Recall that the bulls are players in the stock market, whose main goal is to make money on the growth of assets. Bears are their opposite and make their main profit on the falling market.

How can we explain such behaviour in the market? It is quite simple. For example, the market has no big players, which leads it to a certain balance. It is in such cases, on the trading charts, which are studied by adherents of technical analysis, there are Doji candles. This pattern indicates that the market will soon move in one direction or another. However, there are also cases where a Doji candle indicates not the reversal of the trend, but its continuation.

We will explain later how a trader can learn to determine which direction the market will move in, when we proceed to the analysis of each of these patterns. For now, let me remind you that those who are not yet ready for independent trading, can use the strategy of Copy Trading - the ability to copy trades of famous traders. So you will not only make the same profit as they did, but you will also understand what a Doji candlestick means if the selected trader based his strategy on Doji candlesticks.

What does Doji mean? To understand this, we first have to answer another question - what does Doji mean in Japanese? Doji in Japanese means mistake or error, which is why this name was given to a certain type of candlestick pattern, to signify that it is a mistake that traders did not intend to make. This is the essence of trading, because traders always hope that the markets will move up or down, but not stay at one level.

A Doji candlestick always has a very small body. In some cases, the body is simply a horizontal line.

Doji shadows are a bit more complicated. They are subject to the general laws of Japanese candlestick shadows.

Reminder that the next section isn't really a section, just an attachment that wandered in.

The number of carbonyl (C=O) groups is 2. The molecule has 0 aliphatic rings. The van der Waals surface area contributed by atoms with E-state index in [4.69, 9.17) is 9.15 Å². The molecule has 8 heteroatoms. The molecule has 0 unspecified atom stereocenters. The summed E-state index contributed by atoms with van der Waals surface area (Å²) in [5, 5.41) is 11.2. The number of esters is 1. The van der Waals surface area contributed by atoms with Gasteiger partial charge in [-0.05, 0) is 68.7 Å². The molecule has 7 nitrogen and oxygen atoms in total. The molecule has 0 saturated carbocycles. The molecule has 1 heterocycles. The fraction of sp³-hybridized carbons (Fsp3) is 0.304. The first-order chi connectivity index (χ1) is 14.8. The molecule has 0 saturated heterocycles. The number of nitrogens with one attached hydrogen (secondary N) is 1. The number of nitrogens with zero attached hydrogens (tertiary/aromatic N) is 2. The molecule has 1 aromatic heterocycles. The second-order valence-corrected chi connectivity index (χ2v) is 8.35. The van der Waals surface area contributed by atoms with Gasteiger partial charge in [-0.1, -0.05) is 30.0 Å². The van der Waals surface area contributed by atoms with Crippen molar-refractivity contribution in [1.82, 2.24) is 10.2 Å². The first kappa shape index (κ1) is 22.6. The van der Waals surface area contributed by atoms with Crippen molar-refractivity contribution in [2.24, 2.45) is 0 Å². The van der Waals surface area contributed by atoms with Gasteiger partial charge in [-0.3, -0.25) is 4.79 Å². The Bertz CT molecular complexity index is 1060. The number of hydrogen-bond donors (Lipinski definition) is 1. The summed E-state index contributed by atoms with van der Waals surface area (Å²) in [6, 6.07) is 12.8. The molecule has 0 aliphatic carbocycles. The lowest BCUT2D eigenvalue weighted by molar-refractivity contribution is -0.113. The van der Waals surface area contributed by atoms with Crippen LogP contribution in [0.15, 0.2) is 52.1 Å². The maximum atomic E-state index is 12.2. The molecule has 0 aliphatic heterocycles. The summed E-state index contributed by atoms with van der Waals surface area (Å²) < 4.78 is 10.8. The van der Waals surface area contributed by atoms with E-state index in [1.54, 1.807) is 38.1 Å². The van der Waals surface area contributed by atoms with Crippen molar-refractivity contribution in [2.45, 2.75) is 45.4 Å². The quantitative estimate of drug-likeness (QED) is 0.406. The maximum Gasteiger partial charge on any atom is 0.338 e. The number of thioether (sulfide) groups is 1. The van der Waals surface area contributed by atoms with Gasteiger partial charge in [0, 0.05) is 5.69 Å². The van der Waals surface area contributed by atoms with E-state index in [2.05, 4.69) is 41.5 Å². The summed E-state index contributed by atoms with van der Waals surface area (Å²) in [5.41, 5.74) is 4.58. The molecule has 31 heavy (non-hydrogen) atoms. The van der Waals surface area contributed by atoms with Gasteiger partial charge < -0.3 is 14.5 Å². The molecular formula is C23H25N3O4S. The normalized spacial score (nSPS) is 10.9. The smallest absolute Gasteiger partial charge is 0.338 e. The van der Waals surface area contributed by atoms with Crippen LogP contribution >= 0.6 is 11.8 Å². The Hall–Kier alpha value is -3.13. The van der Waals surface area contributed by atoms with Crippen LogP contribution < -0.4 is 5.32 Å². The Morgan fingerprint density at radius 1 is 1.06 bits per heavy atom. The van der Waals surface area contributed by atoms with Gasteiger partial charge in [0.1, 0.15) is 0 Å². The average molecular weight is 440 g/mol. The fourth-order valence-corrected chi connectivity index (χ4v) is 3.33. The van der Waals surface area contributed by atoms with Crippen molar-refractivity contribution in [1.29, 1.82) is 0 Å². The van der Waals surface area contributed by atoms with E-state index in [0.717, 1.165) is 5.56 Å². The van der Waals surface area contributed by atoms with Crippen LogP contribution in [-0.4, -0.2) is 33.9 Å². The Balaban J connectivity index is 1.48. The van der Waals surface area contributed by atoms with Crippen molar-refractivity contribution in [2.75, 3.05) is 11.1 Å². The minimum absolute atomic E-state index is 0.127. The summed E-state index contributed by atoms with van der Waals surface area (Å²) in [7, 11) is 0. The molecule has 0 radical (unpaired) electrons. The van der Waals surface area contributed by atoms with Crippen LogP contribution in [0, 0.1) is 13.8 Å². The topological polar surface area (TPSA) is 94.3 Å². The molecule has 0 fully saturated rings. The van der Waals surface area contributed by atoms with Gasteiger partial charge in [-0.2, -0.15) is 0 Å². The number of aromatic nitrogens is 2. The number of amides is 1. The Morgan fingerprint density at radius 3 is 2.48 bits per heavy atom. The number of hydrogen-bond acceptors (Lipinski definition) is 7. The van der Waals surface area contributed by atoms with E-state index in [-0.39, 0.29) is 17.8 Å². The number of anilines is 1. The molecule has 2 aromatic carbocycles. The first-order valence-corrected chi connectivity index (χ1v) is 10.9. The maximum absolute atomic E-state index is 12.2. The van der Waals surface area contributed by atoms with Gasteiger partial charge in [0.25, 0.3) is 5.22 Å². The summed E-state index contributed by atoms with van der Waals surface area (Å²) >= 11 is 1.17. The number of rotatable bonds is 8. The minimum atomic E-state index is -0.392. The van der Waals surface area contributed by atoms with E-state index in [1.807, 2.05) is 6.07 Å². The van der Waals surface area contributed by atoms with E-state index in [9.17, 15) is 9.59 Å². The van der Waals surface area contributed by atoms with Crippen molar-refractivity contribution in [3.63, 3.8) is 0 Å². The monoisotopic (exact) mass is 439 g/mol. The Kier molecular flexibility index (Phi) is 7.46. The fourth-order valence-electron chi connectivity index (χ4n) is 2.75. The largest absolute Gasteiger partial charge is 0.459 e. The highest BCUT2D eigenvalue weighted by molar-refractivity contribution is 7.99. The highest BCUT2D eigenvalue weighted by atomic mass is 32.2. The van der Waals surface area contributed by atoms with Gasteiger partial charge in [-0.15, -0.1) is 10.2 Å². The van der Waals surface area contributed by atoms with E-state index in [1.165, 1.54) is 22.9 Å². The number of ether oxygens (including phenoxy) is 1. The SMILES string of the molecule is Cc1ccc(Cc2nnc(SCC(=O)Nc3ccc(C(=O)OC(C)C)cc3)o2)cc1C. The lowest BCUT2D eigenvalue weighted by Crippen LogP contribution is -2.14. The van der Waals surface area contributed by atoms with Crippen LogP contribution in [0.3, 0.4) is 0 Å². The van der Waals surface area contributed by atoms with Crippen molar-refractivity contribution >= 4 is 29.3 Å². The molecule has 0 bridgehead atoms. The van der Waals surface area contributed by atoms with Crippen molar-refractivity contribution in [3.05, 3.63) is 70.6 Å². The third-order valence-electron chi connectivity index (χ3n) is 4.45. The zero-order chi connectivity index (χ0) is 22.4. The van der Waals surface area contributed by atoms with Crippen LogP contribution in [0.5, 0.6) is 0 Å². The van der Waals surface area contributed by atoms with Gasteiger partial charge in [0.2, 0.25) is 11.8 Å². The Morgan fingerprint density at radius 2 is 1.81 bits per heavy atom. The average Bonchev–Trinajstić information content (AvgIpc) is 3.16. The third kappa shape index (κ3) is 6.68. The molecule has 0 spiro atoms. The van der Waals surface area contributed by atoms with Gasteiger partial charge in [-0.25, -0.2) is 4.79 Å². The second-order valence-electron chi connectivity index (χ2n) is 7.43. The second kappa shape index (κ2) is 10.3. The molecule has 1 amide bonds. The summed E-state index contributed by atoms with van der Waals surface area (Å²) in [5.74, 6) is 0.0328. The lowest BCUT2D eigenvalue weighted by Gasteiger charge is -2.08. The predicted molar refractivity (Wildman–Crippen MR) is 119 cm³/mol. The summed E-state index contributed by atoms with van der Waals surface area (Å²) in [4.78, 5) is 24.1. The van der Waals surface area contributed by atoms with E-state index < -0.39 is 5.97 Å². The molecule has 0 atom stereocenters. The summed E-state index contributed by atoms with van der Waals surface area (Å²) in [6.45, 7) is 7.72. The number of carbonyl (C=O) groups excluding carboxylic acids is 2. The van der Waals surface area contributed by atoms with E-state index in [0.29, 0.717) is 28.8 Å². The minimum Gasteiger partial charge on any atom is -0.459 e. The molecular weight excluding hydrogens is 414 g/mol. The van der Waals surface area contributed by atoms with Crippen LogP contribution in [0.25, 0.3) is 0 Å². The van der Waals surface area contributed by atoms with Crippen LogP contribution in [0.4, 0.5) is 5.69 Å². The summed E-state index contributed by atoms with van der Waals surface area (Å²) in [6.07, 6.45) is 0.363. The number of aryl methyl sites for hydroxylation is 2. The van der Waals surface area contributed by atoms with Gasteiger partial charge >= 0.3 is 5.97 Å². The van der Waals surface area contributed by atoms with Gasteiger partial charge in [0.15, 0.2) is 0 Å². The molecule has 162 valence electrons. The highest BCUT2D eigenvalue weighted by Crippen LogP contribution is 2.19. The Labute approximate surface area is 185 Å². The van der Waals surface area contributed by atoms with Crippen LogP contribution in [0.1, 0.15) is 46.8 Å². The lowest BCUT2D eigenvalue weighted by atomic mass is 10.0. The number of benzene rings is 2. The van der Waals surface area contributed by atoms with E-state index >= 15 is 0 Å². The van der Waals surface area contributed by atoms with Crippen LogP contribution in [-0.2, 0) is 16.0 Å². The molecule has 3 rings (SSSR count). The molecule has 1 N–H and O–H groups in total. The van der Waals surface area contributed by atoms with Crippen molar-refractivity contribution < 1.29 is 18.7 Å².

1. Symmetrical shadows mean uncertainty and the same desire of buyers and sellers to beat the market.
  2. Short shadows mean a narrow range of price fluctuations during the period and a kind of purposefulness of traders to maintain balance.
  3. The difference between the lengths of the shadows means an attempt to pull the market to the side with which the shadow is longer.

For example, a "bullish Doji candle" indicates a bullish trend reversal. If this pattern appears on the chart, the price usually begins to rise after the fall. The same is true for the "bearish Doji candle", which indicates a bearish trend, or a post-breakdown in prices. If you know a bit about technical analysis and can read a chart, you will be able to tell if a Doji is bullish or bearish now.

Advantages of Doji candles


The main advantage of the Doji candlesticks over other methods of graphical analysis is the most detailed representation of the market situation. The line chart shows only price levels, bar chart - price levels, as well as opening and closing points. In contrast, the candlestick chart model also shows the positions of buyers and sellers.


In contrast to the Point and Figure chart, which is not tied to a time interval, the Doji candlestick chart allows traders to notice every change in the market by any selected time interval.


The colour-coding of various indicators makes the candlestick chart more visual than other types of charts. Therefore, the Doji candlestick indicator can be recommended to novice traders.


When combined with other methods of technical analysis, such as trend lines, moving averages and oscillators, Japanese candlesticks give traders a complete picture of the market situation. The experience of many generations of investors allows us to claim that this method of graphical analysis is the most effective. Doji can also be used in crypto automation, when the trading robot finds a pattern defined for a particular Doji on the chart and makes a decision based on this.

Types of Doji Candles

There are different types of Doji candlesticks, each indicating a different market behaviour. Let's consider each of them in detail.

Neutral Doji